Expanded Choices

GlutenFree Dining1

Putting safe, gluten-free options on the menu.

By Lindsey Yeakle

Consumer interest in gluten-free dining options continues to grow, driven in large part by interest in the health benefits of gluten-free (GF) foods, the prevalence of gluten intolerance and an increase in GF options in restaurants.

Given the growing popularity of GF choices, it comes as no surprise that restaurants and other food service establishments want to add or expand GF choices on their menus. However, in doing so they need to be very careful when it comes to ingredient selection, storage and food preparation. Even though chefs typically have a working knowledge about gluten as a protein in cereal grains, they are often not as familiar with the processes they need to put in place at their food service to ensure that GF food preparations are safe.

For those with gluten intolerance or another food allergy, the risk that the food they are served may have been contaminated is always a concern. Customers who order a GF option are putting a great deal of trust in the food service operator and the last thing that a food service wants to do is serve a dish that makes someone sick.

For those with gluten intolerance, it only takes a minuscule amount of contaminated food to cause a problem. For that reason, the FDA has ruled that items identified as "gluten-free" must contain less than 20 parts per million of gluten. The FDA treats items labeled "gluten-friendly" or "gluten removed" under the same standard, so labels of this kind do not relax the requirements for a restaurant.

What to Consider When Offering GF Options

Planning GF menus begins with an assessment of the GF status of all ingredients that will be used in the dish. Many food products have enlisted the services of a third-party GF certification program, which will display its certification symbol on the food packaging. However, it is important to remember that once packaging is opened, a GF food product is exposed to the risk of cross-contamination.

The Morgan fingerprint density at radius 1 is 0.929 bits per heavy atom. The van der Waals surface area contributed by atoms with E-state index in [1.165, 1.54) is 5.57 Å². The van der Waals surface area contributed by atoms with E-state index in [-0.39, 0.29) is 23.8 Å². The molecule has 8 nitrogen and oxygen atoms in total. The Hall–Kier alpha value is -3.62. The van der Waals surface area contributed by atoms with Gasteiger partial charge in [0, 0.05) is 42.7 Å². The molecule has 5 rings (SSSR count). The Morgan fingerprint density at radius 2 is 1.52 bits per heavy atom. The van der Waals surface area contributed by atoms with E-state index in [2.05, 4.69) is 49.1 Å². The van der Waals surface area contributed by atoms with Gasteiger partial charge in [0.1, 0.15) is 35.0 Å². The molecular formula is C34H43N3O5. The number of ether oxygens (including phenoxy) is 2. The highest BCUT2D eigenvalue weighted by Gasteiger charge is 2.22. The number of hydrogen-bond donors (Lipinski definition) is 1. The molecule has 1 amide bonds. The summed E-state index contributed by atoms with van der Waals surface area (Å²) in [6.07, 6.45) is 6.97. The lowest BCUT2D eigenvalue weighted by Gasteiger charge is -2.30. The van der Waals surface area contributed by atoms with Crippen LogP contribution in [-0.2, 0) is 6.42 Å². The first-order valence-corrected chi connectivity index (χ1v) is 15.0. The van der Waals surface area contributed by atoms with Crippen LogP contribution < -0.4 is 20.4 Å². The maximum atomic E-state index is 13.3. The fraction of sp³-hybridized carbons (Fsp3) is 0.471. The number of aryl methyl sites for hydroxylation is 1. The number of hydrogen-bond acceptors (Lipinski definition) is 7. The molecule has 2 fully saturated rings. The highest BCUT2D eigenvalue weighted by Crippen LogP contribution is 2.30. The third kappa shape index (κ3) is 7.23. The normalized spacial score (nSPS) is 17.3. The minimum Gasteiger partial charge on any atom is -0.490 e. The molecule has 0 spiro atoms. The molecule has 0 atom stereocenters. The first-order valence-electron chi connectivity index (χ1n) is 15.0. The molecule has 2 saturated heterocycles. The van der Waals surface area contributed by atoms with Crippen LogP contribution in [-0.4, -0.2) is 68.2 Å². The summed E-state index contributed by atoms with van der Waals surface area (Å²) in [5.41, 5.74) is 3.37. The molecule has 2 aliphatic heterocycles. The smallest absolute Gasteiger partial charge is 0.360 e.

GlutenFree DiningAs a result, in addition to establishing that all ingredients are GF, precautions need to be taken when preparing, storing and serving GF foods to avoid the potential for cross-contamination.

Foodservice establishments can enlist the help of a third-party GF certification organization in reviewing their practices. Certification of the food service is obtained through a process that involves walking through the foodservice facility to identify the changes that are needed to avoid the risk of cross-contamination when offering gluten-free meals. Working with a third-party certification program will give confidence to GF diners and develop loyalty with them.

Many of the steps that ensure GF safety are very simple, such as not storing gluten-exposed pans above those used for gluten-free preparations. Cross-contamination can also occur if gluten-containing and gluten-free preparations are both made using certain utensils (such as pizza cutters, graters, ice cream scoops, etc.), even if those utensils have been washed, because they are hard to fully clean in a manner that ensures no food particles remain on the utensil.

A restaurant serving GF options will also need to conduct ongoing staff training on how to properly prepare, handle and serve food to prevent cross-contamination. A third-party certification organization can help with this training, as well.

Additionally, the food service staff needs to know how to accurately answer guest questions about GF menu items. Menu items are either GF according to the FDA or even more stringent standards or they are not GF. Diners deserve to know that a restaurant's food will be safe for them to eat. Wait staff need to take customer GF inquiries seriously and answer them correctly.

The Big Picture

Overall, there are three main principles that every restaurant or foodservice establishment should follow when offering GF menu items. The first is to adopt the mindset that preventing food safety hazards is better than relying on corrective actions after a problem has occurred. Secondly, the food service needs to recognize that preventing food contamination requires safety measures that encompass all aspects of the procurement, processing and delivery of the GF foods. Finally, worker hygiene as well as production and storage area sanitation practices play a critical role in minimizing the potential for contamination of GF foods.

Ensuring GF best practices is not an impossible task – it is comprised of simple steps regarding food placement and kitchen procedures that may not have been considered previously. Observing best practices and safely putting GF options on the menu can be well worth the effort for a foodservice establishment.

The gluten-free community tends to be very vocal and will spread the word if they find a new dining option that they like and know is safe for them. As a result, offering GF options can represent a relatively easy, low-cost way for a food service to gain more business.

Lindsey Yeakle is the Gluten-Free Food Service (GFFS) Quality Control Manager for the Gluten Intolerance Group (GIG). As a trained chef diagnosed with celiac disease, Yeakle left her personal chef business to follow her true passion of ensuring those with celiac can safely and confidently eat at restaurants. GFFS has been a recognized leader in the gluten-free community for more than 20 years. For more information, visit www.gffoodservice.org.

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